“What’s the matter, Ga’briyel?” Dinton’s voice came from behind him.

“I now know what a Sarpa feels like. We need to get out of these marshes. Now!” The Anmah was striding quickly through the water as Dinton passed the word that there were dangers in the swamp and that the men needed to keep their wits about them. Ga’briyel knew there were only about two leagues left from where they were to the edge of the marsh, and after checking the ground around him, he moved to the side. “Mount and ride, Dinton. Ride hard and get out of here! Take Kumar with you.”

“What about you, Ga’briyel? Are you not coming with us?”

“I will be with you tomorrow after first light,” Ga’briyel answered with a deep frown. “I am going to die again, Dinton, and there is nothing anyone can do to stop it. I must kill this Hellspawn or it will spread just like the Dirack.”

“How many are out there?” Dinton asked, looking around him at the swamp.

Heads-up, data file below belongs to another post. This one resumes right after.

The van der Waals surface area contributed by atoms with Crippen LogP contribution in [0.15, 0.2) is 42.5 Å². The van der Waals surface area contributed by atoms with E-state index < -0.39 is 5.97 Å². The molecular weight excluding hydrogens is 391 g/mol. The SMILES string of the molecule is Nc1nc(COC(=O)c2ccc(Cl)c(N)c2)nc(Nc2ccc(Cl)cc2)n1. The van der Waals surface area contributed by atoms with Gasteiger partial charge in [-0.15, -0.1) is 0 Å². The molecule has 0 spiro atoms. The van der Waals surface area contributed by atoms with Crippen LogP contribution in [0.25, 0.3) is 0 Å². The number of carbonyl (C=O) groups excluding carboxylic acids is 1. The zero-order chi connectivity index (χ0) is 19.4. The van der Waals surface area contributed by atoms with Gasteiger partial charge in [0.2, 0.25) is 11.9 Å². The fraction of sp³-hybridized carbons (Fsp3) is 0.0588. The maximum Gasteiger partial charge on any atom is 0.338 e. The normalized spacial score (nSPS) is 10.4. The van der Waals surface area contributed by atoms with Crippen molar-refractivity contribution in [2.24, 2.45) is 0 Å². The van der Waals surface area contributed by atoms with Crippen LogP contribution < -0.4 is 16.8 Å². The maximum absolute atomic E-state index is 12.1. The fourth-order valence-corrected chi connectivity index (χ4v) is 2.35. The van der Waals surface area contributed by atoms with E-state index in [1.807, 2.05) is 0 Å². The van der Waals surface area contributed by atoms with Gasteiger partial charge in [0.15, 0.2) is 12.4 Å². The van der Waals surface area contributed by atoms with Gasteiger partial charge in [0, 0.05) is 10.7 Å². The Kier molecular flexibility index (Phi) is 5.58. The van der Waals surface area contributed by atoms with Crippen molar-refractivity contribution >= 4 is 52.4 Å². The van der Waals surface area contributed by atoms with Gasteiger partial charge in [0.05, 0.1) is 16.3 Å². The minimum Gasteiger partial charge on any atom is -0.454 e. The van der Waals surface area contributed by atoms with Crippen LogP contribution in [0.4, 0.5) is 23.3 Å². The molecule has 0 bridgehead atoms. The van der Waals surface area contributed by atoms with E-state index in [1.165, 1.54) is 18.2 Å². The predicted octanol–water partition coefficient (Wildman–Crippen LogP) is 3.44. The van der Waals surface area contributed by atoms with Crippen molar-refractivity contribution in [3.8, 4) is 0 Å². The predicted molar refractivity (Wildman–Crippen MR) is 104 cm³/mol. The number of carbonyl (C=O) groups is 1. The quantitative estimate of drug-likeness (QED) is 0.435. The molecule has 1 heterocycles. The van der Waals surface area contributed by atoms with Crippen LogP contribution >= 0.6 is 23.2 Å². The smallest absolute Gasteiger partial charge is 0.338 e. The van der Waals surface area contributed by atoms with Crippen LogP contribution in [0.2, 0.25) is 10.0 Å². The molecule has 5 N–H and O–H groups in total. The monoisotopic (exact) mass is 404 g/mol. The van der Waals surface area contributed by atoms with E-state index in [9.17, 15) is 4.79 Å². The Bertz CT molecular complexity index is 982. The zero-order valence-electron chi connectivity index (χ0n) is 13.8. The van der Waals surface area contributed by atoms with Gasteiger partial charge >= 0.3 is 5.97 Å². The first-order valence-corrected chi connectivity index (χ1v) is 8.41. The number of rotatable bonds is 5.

“I have no idea, but I know I will die because of them. And it will be extremely painful, Dinton. Please, do not come back for me no matter what you hear. I could not forgive myself if one of you died because you tried to save me. Promise me, Dinton! No one comes back for me!”

“I promise, my friend.”

“Good, now ride! Ride hard! Signal when the last man is clear of the marshes, and I will face what I must.”

“Yes, sir,” Dinton said, clapping his friend on the shoulder. “Men!” he shouted. “Mount and ride!”